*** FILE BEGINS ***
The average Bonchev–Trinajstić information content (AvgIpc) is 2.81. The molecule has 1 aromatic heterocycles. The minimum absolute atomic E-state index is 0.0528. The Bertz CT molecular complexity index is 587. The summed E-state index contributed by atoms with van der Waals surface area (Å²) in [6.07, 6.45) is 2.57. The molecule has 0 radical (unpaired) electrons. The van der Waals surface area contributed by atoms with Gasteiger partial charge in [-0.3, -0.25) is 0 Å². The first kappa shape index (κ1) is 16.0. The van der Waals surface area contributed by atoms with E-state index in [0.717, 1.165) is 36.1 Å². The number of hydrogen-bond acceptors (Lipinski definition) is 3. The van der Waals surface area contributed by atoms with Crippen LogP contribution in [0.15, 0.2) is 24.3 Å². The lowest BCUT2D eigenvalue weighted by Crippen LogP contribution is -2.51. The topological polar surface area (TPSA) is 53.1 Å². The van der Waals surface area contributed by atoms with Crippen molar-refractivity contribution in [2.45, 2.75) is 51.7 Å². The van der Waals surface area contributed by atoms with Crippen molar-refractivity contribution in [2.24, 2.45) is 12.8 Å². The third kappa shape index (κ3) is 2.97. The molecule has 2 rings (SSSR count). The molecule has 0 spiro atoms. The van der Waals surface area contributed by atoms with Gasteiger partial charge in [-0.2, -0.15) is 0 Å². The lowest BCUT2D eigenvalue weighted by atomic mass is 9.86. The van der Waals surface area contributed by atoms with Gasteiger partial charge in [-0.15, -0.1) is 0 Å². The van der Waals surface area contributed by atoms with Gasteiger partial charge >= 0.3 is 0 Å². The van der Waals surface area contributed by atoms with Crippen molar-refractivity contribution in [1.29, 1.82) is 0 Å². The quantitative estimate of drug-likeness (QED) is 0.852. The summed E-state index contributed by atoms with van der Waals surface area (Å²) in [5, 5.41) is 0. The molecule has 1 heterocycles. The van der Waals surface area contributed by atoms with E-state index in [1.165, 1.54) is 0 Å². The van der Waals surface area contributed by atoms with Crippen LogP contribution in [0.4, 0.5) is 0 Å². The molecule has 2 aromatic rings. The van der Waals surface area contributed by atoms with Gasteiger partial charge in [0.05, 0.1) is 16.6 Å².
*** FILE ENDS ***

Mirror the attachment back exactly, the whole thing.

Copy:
The average Bonchev–Trinajstić information content (AvgIpc) is 2.81. The molecule has 1 aromatic heterocycles. The minimum absolute atomic E-state index is 0.0528. The Bertz CT molecular complexity index is 587. The summed E-state index contributed by atoms with van der Waals surface area (Å²) in [6.07, 6.45) is 2.57. The molecule has 0 radical (unpaired) electrons. The van der Waals surface area contributed by atoms with Gasteiger partial charge in [-0.3, -0.25) is 0 Å². The first kappa shape index (κ1) is 16.0. The van der Waals surface area contributed by atoms with E-state index in [0.717, 1.165) is 36.1 Å². The number of hydrogen-bond acceptors (Lipinski definition) is 3. The van der Waals surface area contributed by atoms with Crippen LogP contribution in [0.15, 0.2) is 24.3 Å². The lowest BCUT2D eigenvalue weighted by Crippen LogP contribution is -2.51. The topological polar surface area (TPSA) is 53.1 Å². The van der Waals surface area contributed by atoms with Crippen molar-refractivity contribution in [2.45, 2.75) is 51.7 Å². The van der Waals surface area contributed by atoms with Crippen molar-refractivity contribution in [2.24, 2.45) is 12.8 Å². The third kappa shape index (κ3) is 2.97. The molecule has 2 rings (SSSR count). The molecule has 0 spiro atoms. The van der Waals surface area contributed by atoms with Gasteiger partial charge in [-0.2, -0.15) is 0 Å². The lowest BCUT2D eigenvalue weighted by atomic mass is 9.86. The van der Waals surface area contributed by atoms with Gasteiger partial charge in [-0.15, -0.1) is 0 Å². The van der Waals surface area contributed by atoms with Gasteiger partial charge >= 0.3 is 0 Å². The van der Waals surface area contributed by atoms with Crippen molar-refractivity contribution in [1.29, 1.82) is 0 Å². The quantitative estimate of drug-likeness (QED) is 0.852. The summed E-state index contributed by atoms with van der Waals surface area (Å²) in [5, 5.41) is 0. The molecule has 1 heterocycles. The van der Waals surface area contributed by atoms with E-state index in [1.165, 1.54) is 0 Å². The van der Waals surface area contributed by atoms with Crippen LogP contribution in [0.4, 0.5) is 0 Å². The molecule has 2 aromatic rings. The van der Waals surface area contributed by atoms with Gasteiger partial charge in [0.05, 0.1) is 16.6 Å².